The idea that young women are complacent and don’t have a sense of history is wrong. I appreciate the strides women have made, in politics and in boardrooms across the country. These accomplishments are wonderful, and they should be celebrated and continued. However, in crowing about these accomplishments without acknowledging that most of them only benefit middle- and upper-class white women, it is Steinem, Albright, and Wasserman Schultz who forget the lessons of history. Even with Roe v. Wade, poor and working-class women still lack access to safe, affordable abortions and family planning choices that their wealthier female counterparts have. This deep inequality that has only grown in recent generations is one of the reasons I am voting for Bernie Sanders.

As it turns out, my peers feel similarly – Sanders leads Hillary when it comes to female voters under 45, and he beat Hillary by 11 percentage points among all women in the New Hampshire primary. Yet many media voices continue to paint Bernie supporters as mostly male by using the term “Berniebro.”  Coined in an article in the Atlantic, the Berniebro label originally characterized Bernie supporters as “white; well-educated; middle-class (or, delicately, ‘upper middle-class’); and aware of NPR podcasts and jangly bearded bands.”

Numerous other commentators, including Paul Krugman, have now picked up on this label.  In their estimation, the Berniebro is not only a privileged white man, but a sexist, online harasser, too. In reality, however, the term Berniebro is sexist. When it isn’t accusing women of being “bros,” it’s ignoring the voices of women (and, for that matter, the people of color and working-class people) who support Bernie.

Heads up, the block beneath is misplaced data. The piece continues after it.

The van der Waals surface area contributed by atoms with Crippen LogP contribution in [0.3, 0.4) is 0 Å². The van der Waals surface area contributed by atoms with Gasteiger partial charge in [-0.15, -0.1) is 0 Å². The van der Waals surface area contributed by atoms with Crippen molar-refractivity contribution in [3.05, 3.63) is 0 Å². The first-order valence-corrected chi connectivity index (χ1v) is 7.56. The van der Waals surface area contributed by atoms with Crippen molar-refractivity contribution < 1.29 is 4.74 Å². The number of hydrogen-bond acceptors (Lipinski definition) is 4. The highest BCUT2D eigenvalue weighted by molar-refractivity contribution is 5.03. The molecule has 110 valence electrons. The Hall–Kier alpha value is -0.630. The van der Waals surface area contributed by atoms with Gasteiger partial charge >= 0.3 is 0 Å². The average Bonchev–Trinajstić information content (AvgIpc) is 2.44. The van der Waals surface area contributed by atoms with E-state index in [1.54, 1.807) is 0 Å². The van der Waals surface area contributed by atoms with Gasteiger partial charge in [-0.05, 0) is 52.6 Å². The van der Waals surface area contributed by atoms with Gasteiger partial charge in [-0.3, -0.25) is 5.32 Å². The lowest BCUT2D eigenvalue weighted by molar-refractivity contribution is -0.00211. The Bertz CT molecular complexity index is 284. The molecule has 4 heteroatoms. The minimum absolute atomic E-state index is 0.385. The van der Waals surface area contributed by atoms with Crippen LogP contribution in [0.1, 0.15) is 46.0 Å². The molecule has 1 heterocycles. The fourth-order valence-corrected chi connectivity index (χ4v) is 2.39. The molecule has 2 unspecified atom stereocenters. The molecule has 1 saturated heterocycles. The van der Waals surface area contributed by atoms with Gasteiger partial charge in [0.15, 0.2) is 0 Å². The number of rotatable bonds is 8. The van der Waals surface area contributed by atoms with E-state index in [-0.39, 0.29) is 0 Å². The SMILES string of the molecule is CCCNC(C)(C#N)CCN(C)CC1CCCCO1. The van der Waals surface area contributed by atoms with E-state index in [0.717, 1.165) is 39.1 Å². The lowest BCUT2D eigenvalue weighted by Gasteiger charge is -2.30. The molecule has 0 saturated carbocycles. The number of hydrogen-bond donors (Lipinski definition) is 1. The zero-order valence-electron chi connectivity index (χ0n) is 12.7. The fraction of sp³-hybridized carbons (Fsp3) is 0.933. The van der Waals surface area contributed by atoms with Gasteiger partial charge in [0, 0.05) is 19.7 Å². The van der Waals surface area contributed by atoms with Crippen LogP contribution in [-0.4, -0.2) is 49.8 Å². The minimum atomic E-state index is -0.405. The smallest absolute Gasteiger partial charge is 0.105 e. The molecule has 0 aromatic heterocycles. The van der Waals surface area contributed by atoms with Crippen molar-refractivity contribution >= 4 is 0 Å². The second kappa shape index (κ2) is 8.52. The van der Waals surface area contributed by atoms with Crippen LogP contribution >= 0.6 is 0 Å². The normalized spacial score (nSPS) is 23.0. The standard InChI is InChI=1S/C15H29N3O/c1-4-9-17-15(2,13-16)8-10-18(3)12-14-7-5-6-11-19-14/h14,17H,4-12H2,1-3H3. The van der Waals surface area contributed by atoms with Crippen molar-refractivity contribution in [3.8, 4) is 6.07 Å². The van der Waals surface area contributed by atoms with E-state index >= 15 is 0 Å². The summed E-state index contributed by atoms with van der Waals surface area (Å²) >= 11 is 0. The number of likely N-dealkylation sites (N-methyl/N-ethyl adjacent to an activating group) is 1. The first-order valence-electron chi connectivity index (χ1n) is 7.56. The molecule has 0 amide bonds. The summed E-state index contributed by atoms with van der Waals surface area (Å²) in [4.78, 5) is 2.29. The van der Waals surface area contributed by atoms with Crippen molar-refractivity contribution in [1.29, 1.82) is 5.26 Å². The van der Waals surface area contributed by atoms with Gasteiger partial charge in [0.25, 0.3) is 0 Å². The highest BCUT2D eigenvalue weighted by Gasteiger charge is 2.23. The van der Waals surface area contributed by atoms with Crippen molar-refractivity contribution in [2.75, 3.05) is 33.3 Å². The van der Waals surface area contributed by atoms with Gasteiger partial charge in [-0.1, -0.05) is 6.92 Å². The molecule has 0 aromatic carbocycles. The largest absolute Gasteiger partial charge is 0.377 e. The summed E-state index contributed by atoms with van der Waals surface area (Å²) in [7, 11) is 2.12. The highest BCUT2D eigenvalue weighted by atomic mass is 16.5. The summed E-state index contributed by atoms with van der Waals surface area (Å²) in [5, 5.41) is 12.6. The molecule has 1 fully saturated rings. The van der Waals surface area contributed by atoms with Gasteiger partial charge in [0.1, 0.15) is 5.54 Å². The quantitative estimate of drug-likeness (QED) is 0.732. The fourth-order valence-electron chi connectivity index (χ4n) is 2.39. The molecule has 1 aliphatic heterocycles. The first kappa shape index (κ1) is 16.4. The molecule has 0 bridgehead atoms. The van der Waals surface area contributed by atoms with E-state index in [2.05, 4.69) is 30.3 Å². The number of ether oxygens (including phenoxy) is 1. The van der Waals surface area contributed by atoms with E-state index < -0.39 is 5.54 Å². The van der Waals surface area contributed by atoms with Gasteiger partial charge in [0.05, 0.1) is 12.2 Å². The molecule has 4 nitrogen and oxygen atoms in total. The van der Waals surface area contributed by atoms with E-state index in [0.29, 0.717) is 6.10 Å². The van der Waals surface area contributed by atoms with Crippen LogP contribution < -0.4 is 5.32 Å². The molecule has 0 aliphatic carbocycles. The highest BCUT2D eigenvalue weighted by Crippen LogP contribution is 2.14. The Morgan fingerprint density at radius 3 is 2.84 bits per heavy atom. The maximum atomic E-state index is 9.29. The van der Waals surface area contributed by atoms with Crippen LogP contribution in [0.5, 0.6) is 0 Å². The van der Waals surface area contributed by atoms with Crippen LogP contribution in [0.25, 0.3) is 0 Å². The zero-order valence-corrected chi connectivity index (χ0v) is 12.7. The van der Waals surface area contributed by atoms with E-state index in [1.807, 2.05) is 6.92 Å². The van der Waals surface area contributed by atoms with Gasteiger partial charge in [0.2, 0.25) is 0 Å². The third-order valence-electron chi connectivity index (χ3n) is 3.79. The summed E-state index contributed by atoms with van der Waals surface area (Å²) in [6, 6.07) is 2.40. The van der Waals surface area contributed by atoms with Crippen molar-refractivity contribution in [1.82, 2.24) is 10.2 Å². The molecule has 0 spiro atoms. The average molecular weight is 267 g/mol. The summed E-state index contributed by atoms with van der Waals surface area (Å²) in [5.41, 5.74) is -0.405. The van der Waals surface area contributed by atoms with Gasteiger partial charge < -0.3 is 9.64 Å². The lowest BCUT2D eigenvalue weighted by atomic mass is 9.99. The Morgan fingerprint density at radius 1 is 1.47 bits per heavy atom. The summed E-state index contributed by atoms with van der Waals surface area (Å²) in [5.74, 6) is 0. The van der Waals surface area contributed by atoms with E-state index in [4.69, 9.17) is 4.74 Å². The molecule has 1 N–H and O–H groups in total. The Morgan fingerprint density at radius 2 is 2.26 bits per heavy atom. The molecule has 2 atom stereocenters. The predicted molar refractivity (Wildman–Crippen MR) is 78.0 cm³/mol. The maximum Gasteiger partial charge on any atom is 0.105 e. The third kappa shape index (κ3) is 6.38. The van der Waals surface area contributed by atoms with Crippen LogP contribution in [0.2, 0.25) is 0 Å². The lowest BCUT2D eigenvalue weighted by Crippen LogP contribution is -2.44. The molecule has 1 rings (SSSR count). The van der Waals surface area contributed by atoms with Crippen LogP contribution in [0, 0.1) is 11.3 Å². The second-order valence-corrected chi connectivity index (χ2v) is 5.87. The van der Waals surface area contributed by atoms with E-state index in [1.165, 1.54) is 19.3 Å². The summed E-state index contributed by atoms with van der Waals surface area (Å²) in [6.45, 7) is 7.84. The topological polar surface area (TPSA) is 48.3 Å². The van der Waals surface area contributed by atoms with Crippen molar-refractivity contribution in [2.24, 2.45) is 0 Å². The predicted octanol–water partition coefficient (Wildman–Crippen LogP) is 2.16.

Let me be clear: I am not defending anyone, Bernie supporter or otherwise, who makes sexist, nasty remarks about Hillary Clinton. Nor am I denying that Hillary Clinton encounters sexism that Bernie Sanders and other men never will – she absolutely does. However, I am challenging those writing and speaking about the election, and about Bernie and Hillary in particular, to broaden their thinking and definition of feminism. Kevin Young and Diana C. Sierra Becerra wrote a wonderful piece for Alice Walker’s blog where they eloquently sum up this tension within the feminist community. They write:

In the US feminism is often understood as the right of women — and wealthy white women most of all — to share in the spoils of capitalism and US imperial power. By not confronting the exclusion of non-whites, foreigners, working-class people, and other groups from this vision, liberal feminists are missing a crucial opportunity to create a more inclusive, more powerful movement.

We have a long way to go before we have the truly inclusive, powerful feminist movement that the authors envision. Electing Clinton won’t get us there. To be fair, neither will electing Sanders. But not shaming women for casting a vote against economic, racial, and myriad other forms of inequality is one place we can start.

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Filed under 2016 Presidential Election, Gender Issues, US Political System